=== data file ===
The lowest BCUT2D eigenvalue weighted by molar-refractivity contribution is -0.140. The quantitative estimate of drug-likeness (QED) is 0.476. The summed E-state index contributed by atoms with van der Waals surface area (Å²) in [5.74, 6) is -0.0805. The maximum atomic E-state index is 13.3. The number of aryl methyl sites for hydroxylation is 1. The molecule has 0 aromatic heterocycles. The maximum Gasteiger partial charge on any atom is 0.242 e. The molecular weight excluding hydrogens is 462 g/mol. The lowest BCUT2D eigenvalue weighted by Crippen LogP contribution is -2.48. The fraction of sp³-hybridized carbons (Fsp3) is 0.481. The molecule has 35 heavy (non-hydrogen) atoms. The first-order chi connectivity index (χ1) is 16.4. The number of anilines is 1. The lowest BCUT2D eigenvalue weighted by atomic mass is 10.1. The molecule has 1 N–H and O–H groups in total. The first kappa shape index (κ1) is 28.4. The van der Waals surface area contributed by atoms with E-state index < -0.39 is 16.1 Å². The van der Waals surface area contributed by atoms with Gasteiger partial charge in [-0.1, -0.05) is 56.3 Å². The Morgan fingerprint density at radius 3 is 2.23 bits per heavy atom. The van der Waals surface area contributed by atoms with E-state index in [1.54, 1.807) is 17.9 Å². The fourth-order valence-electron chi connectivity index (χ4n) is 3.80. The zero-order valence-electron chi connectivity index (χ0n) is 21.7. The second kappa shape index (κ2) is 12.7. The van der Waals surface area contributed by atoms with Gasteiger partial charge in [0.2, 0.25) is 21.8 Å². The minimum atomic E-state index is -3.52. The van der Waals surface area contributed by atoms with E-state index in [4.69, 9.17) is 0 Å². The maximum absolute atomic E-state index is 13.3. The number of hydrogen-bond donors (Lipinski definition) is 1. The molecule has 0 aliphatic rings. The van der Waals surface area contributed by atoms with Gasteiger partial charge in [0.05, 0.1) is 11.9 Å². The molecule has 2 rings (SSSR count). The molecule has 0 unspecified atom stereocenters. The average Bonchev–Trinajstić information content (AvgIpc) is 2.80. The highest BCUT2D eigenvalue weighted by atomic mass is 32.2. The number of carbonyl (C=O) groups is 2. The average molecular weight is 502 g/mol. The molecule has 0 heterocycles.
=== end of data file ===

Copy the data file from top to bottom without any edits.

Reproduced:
The lowest BCUT2D eigenvalue weighted by molar-refractivity contribution is -0.140. The quantitative estimate of drug-likeness (QED) is 0.476. The summed E-state index contributed by atoms with van der Waals surface area (Å²) in [5.74, 6) is -0.0805. The maximum atomic E-state index is 13.3. The number of aryl methyl sites for hydroxylation is 1. The molecule has 0 aromatic heterocycles. The maximum Gasteiger partial charge on any atom is 0.242 e. The molecular weight excluding hydrogens is 462 g/mol. The lowest BCUT2D eigenvalue weighted by Crippen LogP contribution is -2.48. The fraction of sp³-hybridized carbons (Fsp3) is 0.481. The molecule has 35 heavy (non-hydrogen) atoms. The first-order chi connectivity index (χ1) is 16.4. The number of anilines is 1. The lowest BCUT2D eigenvalue weighted by atomic mass is 10.1. The molecule has 1 N–H and O–H groups in total. The first kappa shape index (κ1) is 28.4. The van der Waals surface area contributed by atoms with E-state index < -0.39 is 16.1 Å². The van der Waals surface area contributed by atoms with Gasteiger partial charge in [-0.1, -0.05) is 56.3 Å². The Morgan fingerprint density at radius 3 is 2.23 bits per heavy atom. The van der Waals surface area contributed by atoms with E-state index in [1.54, 1.807) is 17.9 Å². The fourth-order valence-electron chi connectivity index (χ4n) is 3.80. The zero-order valence-electron chi connectivity index (χ0n) is 21.7. The second kappa shape index (κ2) is 12.7. The van der Waals surface area contributed by atoms with Gasteiger partial charge in [0.2, 0.25) is 21.8 Å². The minimum atomic E-state index is -3.52. The van der Waals surface area contributed by atoms with E-state index in [4.69, 9.17) is 0 Å². The maximum absolute atomic E-state index is 13.3. The number of hydrogen-bond donors (Lipinski definition) is 1. The molecule has 0 aliphatic rings. The van der Waals surface area contributed by atoms with Gasteiger partial charge in [0.05, 0.1) is 11.9 Å². The molecule has 2 rings (SSSR count). The molecule has 0 unspecified atom stereocenters. The average Bonchev–Trinajstić information content (AvgIpc) is 2.80. The highest BCUT2D eigenvalue weighted by atomic mass is 32.2. The number of carbonyl (C=O) groups is 2. The average molecular weight is 502 g/mol. The molecule has 0 heterocycles.